Roland: You understanding is only partially correct. Yes, most robot systems make use of some sort of an agent architecture, because it is the most evident concept to implement independent parallel tasks, like for example robot localization and security stop using the bumper signals. However, I don’t see agent architecture as a major issue in robotics or as the main glue. The glue for designing and implementing autonomous robots is with the fundamental understanding of all key elements and its interplay by the robotics engineer. Furthermore, Gaussian Processes and Bayes filter are today the most promising and proven approach for autonomous navigation, especially Simultaneous Localization and Mapping.

Luke: As robotic systems are made increasingly general and capable, do you think a shift in techniques will be required? E.g. 15 years from now do you expect Gaussian Processes and Bayes filters to be even more dominant in robotics than they are today, or do you expect rational agent architectures to ascend, or do you expect hybrid systems control to take over, or what? (Wild speculation is allowed; I know you’re not a crystal ball!)

Roland: I consider Gaussian Processes and Bayes filters the most powerful tools to create rational agents. They enable to learn correlations and models, and to reason about situations and future goals. This model-based approaches will gain importance in contrast to behavior-base approaches. However, there will probably never be a single unifying approach for creating intelligent agents.

Robotics is the art of combining sensing, actuation and intelligent control in the most creative and optimal way.

Luke: Why do you expect model-based approaches to gain importance relative to behavior-based approaches?

Roland: In order to take “wise” decisions and plan actions, a robot has to be able to anticipate reactions its decisions and actions might have. This can only be realized by models, that form the basis for predictions. Furthermore, unsupervised learning also requires models that enable the robot system to learn from experience. Models enable the robot to generalize experiences which is not really possible with behavior-based approaches.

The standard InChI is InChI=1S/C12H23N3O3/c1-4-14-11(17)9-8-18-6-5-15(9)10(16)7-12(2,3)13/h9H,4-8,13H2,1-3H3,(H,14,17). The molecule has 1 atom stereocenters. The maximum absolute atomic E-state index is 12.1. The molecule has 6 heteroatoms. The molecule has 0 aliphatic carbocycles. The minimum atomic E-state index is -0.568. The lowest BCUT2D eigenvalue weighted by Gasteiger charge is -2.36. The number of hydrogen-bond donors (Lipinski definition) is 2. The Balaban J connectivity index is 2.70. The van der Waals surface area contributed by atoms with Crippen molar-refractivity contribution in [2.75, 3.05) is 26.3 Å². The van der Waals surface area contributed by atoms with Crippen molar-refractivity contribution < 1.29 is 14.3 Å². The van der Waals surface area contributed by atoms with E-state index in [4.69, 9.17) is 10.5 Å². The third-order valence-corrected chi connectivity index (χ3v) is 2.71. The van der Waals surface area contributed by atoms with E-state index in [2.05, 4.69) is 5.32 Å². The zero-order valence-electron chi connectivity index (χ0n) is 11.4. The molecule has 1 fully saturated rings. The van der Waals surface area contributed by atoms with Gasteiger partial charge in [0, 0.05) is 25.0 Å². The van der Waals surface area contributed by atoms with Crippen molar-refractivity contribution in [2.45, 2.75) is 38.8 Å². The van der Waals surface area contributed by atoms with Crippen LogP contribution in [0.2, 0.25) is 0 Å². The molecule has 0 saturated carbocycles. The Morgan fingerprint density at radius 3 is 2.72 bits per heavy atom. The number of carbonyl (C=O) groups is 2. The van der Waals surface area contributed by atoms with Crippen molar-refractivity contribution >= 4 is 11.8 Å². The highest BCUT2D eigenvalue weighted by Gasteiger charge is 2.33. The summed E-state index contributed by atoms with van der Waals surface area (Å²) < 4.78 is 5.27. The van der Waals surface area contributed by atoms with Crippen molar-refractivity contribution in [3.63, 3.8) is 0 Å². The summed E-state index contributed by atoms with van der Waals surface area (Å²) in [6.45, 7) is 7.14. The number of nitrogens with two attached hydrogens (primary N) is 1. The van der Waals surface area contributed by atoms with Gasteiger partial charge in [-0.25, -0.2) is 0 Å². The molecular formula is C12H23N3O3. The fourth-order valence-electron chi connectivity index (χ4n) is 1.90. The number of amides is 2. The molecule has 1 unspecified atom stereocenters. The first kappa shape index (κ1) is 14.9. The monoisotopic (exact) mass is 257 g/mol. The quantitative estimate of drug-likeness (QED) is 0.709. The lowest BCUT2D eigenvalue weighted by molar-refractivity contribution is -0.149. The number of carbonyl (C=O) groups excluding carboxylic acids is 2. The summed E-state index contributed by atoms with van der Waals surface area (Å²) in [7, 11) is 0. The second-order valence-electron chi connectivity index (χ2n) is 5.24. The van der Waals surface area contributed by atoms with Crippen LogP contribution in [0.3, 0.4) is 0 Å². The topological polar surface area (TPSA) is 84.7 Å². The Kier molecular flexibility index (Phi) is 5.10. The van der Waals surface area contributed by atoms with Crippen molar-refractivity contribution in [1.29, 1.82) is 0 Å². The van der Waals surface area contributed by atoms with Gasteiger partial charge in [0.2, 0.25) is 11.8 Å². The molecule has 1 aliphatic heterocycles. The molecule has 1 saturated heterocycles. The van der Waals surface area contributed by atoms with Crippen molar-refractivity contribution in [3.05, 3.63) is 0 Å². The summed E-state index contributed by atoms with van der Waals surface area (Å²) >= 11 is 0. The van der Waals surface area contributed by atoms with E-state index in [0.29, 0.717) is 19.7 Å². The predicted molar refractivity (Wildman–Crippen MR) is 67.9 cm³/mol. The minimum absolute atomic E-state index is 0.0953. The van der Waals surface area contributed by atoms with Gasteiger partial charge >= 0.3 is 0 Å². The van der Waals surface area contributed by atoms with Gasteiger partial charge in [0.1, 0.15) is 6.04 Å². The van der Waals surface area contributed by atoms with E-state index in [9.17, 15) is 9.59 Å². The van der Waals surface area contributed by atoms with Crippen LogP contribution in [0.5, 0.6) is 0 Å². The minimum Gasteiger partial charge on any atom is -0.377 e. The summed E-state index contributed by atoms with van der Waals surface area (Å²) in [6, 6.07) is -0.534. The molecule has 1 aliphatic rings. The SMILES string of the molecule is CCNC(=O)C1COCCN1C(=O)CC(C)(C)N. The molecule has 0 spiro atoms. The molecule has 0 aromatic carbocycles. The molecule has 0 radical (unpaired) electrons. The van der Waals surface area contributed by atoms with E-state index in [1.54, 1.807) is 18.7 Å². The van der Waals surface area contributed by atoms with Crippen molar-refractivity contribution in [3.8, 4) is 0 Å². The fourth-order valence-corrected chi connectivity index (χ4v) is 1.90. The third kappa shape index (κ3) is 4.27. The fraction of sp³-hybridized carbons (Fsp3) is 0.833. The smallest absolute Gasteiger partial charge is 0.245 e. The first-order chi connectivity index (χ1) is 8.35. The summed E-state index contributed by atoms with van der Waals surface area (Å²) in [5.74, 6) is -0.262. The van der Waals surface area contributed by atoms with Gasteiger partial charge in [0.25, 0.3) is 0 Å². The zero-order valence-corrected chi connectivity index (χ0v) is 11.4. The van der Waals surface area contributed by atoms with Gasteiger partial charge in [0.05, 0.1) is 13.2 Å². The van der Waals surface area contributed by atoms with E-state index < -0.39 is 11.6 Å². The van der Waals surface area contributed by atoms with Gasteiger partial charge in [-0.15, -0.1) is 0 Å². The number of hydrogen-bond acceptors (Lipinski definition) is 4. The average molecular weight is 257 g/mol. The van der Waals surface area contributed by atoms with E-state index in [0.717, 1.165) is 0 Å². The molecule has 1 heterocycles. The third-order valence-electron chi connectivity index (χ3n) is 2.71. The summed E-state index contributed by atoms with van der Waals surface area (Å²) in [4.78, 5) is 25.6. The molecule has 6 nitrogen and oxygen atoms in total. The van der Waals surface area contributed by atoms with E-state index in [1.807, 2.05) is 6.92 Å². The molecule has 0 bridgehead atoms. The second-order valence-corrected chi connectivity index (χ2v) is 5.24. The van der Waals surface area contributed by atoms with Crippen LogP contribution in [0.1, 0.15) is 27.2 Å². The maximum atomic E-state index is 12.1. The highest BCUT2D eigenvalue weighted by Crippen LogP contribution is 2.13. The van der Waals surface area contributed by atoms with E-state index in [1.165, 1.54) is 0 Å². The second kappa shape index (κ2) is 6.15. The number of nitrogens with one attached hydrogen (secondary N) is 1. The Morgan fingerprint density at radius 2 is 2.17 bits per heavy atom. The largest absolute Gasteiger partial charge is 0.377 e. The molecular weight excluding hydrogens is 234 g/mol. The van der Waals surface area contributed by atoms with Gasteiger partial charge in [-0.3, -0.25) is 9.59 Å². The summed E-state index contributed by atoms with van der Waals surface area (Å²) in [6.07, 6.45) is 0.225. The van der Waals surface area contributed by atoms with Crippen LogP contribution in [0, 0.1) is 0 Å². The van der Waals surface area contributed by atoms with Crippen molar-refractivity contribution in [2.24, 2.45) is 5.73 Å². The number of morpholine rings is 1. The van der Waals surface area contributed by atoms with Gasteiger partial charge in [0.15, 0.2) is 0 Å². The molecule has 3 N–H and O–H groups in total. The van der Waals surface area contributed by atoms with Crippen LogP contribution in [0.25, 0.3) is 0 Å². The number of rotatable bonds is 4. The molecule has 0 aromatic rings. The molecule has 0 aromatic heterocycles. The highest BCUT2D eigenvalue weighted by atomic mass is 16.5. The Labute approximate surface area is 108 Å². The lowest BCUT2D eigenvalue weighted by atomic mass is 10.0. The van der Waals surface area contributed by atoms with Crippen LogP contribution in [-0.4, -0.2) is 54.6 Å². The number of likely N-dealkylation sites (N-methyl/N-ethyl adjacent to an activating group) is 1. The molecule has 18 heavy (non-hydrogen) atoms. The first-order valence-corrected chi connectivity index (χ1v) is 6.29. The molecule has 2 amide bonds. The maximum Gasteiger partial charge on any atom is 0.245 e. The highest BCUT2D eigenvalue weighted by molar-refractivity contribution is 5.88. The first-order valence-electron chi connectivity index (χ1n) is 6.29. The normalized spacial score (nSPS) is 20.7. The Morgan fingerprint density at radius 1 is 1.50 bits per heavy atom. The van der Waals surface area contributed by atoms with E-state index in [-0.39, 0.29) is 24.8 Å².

Luke: From your perspective, what has been some of the most interesting work in model-based approaches to autonomous robots in the past 5 years?

Roland: I think the most prominent model-based approach in robotics is within SLAM (Simultaneous Localization and Mapping) which can considered to be pretty much solved.

Thanks to consistent application to Gaussian Processes and Bayes filters, and appropriate error modelling, SLAM is today feasible with different sensors (Laser, Vision) and on wheeled and flying platforms.

Large scale maps with considerable dynamics, changes in lightning conditions and loop closures have been demonstrated be groups from Oxford, Sidney University, MIT, ETH an many more.

An other robotics field, where a lot of progress has been achieved by model base approaches, is in imitation learning of complex manipulation task. By combining physical models of human arms and robot manipulators with probabilistic processes, learning of various manipulation task has been demonstrated by groups at USC, DLR, KIT, EPFL and many other places.

Luke: Thanks, Roland!